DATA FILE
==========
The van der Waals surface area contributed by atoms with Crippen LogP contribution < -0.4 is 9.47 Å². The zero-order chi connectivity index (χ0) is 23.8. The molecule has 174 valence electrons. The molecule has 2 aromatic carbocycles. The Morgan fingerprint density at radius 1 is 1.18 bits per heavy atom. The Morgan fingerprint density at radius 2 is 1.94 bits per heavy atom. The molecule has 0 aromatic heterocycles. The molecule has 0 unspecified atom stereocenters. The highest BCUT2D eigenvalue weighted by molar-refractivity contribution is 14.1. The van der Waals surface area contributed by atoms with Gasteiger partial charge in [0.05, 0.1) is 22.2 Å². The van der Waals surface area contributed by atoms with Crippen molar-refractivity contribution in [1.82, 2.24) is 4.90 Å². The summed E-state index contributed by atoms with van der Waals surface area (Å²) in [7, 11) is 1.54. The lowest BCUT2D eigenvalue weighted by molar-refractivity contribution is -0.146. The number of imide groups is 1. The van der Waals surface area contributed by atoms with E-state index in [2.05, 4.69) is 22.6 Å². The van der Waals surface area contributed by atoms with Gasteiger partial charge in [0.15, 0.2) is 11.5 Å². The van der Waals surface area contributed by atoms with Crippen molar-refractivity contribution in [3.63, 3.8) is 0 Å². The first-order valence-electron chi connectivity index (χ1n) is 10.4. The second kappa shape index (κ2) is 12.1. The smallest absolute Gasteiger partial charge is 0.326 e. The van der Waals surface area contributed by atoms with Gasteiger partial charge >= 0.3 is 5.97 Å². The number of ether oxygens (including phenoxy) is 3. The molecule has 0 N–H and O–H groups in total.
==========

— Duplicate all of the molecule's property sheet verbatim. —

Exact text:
The van der Waals surface area contributed by atoms with Crippen LogP contribution < -0.4 is 9.47 Å². The zero-order chi connectivity index (χ0) is 23.8. The molecule has 174 valence electrons. The molecule has 2 aromatic carbocycles. The Morgan fingerprint density at radius 1 is 1.18 bits per heavy atom. The Morgan fingerprint density at radius 2 is 1.94 bits per heavy atom. The molecule has 0 aromatic heterocycles. The molecule has 0 unspecified atom stereocenters. The highest BCUT2D eigenvalue weighted by molar-refractivity contribution is 14.1. The van der Waals surface area contributed by atoms with Gasteiger partial charge in [0.05, 0.1) is 22.2 Å². The van der Waals surface area contributed by atoms with Crippen molar-refractivity contribution in [1.82, 2.24) is 4.90 Å². The summed E-state index contributed by atoms with van der Waals surface area (Å²) in [7, 11) is 1.54. The lowest BCUT2D eigenvalue weighted by molar-refractivity contribution is -0.146. The number of imide groups is 1. The van der Waals surface area contributed by atoms with E-state index in [2.05, 4.69) is 22.6 Å². The van der Waals surface area contributed by atoms with Gasteiger partial charge in [0.15, 0.2) is 11.5 Å². The van der Waals surface area contributed by atoms with Crippen molar-refractivity contribution in [3.63, 3.8) is 0 Å². The first-order valence-electron chi connectivity index (χ1n) is 10.4. The second kappa shape index (κ2) is 12.1. The smallest absolute Gasteiger partial charge is 0.326 e. The van der Waals surface area contributed by atoms with Gasteiger partial charge >= 0.3 is 5.97 Å². The number of ether oxygens (including phenoxy) is 3. The molecule has 0 N–H and O–H groups in total.